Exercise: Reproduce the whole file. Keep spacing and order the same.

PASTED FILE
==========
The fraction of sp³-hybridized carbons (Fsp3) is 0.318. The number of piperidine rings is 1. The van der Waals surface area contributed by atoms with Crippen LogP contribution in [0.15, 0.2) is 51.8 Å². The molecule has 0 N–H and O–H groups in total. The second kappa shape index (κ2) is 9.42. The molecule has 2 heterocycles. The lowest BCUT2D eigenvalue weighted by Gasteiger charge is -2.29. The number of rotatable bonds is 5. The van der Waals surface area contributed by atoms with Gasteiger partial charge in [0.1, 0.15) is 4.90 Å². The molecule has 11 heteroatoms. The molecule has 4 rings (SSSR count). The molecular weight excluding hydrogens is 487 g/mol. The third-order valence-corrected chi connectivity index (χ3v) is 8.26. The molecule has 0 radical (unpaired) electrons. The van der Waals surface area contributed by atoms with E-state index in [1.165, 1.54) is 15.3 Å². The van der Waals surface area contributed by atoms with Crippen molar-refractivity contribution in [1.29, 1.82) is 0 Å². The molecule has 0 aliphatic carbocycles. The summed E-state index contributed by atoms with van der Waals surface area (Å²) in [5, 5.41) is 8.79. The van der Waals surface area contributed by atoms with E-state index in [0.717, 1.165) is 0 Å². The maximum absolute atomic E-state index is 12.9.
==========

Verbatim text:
The fraction of sp³-hybridized carbons (Fsp3) is 0.318. The number of piperidine rings is 1. The van der Waals surface area contributed by atoms with Crippen LogP contribution in [0.15, 0.2) is 51.8 Å². The molecule has 0 N–H and O–H groups in total. The second kappa shape index (κ2) is 9.42. The molecule has 2 heterocycles. The lowest BCUT2D eigenvalue weighted by Gasteiger charge is -2.29. The number of rotatable bonds is 5. The van der Waals surface area contributed by atoms with Gasteiger partial charge in [0.1, 0.15) is 4.90 Å². The molecule has 11 heteroatoms. The molecule has 4 rings (SSSR count). The molecular weight excluding hydrogens is 487 g/mol. The third-order valence-corrected chi connectivity index (χ3v) is 8.26. The molecule has 0 radical (unpaired) electrons. The van der Waals surface area contributed by atoms with E-state index in [1.165, 1.54) is 15.3 Å². The van der Waals surface area contributed by atoms with Crippen molar-refractivity contribution in [1.29, 1.82) is 0 Å². The molecule has 0 aliphatic carbocycles. The summed E-state index contributed by atoms with van der Waals surface area (Å²) in [5, 5.41) is 8.79. The van der Waals surface area contributed by atoms with E-state index in [0.717, 1.165) is 0 Å². The maximum absolute atomic E-state index is 12.9.